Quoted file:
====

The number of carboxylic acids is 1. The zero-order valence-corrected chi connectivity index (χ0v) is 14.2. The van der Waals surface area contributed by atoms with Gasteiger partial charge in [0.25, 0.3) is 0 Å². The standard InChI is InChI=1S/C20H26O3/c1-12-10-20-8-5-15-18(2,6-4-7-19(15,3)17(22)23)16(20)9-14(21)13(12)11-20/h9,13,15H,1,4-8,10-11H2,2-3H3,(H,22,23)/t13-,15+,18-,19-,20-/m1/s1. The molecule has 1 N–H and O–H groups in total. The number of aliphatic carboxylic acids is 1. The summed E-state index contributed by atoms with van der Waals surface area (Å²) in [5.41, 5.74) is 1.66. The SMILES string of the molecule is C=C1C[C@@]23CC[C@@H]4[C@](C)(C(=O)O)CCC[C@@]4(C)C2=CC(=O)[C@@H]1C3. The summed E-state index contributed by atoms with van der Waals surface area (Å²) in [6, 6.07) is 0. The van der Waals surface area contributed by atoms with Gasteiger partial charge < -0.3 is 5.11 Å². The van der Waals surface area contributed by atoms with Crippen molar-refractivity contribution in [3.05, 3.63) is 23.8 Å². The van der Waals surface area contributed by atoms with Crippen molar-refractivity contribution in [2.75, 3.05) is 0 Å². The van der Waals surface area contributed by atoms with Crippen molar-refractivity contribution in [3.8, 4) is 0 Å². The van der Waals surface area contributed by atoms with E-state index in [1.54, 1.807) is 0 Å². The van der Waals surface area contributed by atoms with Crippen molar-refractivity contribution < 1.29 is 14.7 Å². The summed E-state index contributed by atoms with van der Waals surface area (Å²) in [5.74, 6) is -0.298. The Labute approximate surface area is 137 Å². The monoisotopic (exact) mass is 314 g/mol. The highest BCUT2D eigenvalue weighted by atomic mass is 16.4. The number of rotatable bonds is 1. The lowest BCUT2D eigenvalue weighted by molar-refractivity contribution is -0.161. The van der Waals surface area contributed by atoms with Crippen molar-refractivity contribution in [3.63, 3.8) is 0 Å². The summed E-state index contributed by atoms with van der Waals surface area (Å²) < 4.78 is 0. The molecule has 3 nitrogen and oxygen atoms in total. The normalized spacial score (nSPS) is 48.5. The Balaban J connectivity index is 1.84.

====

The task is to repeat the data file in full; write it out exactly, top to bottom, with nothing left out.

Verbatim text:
The number of carboxylic acids is 1. The zero-order valence-corrected chi connectivity index (χ0v) is 14.2. The van der Waals surface area contributed by atoms with Gasteiger partial charge in [0.25, 0.3) is 0 Å². The standard InChI is InChI=1S/C20H26O3/c1-12-10-20-8-5-15-18(2,6-4-7-19(15,3)17(22)23)16(20)9-14(21)13(12)11-20/h9,13,15H,1,4-8,10-11H2,2-3H3,(H,22,23)/t13-,15+,18-,19-,20-/m1/s1. The molecule has 1 N–H and O–H groups in total. The number of aliphatic carboxylic acids is 1. The summed E-state index contributed by atoms with van der Waals surface area (Å²) in [5.41, 5.74) is 1.66. The SMILES string of the molecule is C=C1C[C@@]23CC[C@@H]4[C@](C)(C(=O)O)CCC[C@@]4(C)C2=CC(=O)[C@@H]1C3. The summed E-state index contributed by atoms with van der Waals surface area (Å²) in [6, 6.07) is 0. The van der Waals surface area contributed by atoms with Gasteiger partial charge < -0.3 is 5.11 Å². The van der Waals surface area contributed by atoms with Crippen molar-refractivity contribution in [3.05, 3.63) is 23.8 Å². The van der Waals surface area contributed by atoms with Crippen molar-refractivity contribution in [2.75, 3.05) is 0 Å². The van der Waals surface area contributed by atoms with Crippen molar-refractivity contribution in [3.8, 4) is 0 Å². The van der Waals surface area contributed by atoms with E-state index in [1.54, 1.807) is 0 Å². The van der Waals surface area contributed by atoms with Crippen molar-refractivity contribution < 1.29 is 14.7 Å². The summed E-state index contributed by atoms with van der Waals surface area (Å²) in [5.74, 6) is -0.298. The Labute approximate surface area is 137 Å². The monoisotopic (exact) mass is 314 g/mol. The highest BCUT2D eigenvalue weighted by atomic mass is 16.4. The number of rotatable bonds is 1. The lowest BCUT2D eigenvalue weighted by molar-refractivity contribution is -0.161. The van der Waals surface area contributed by atoms with Crippen molar-refractivity contribution in [3.63, 3.8) is 0 Å². The summed E-state index contributed by atoms with van der Waals surface area (Å²) < 4.78 is 0. The molecule has 3 nitrogen and oxygen atoms in total. The normalized spacial score (nSPS) is 48.5. The Balaban J connectivity index is 1.84.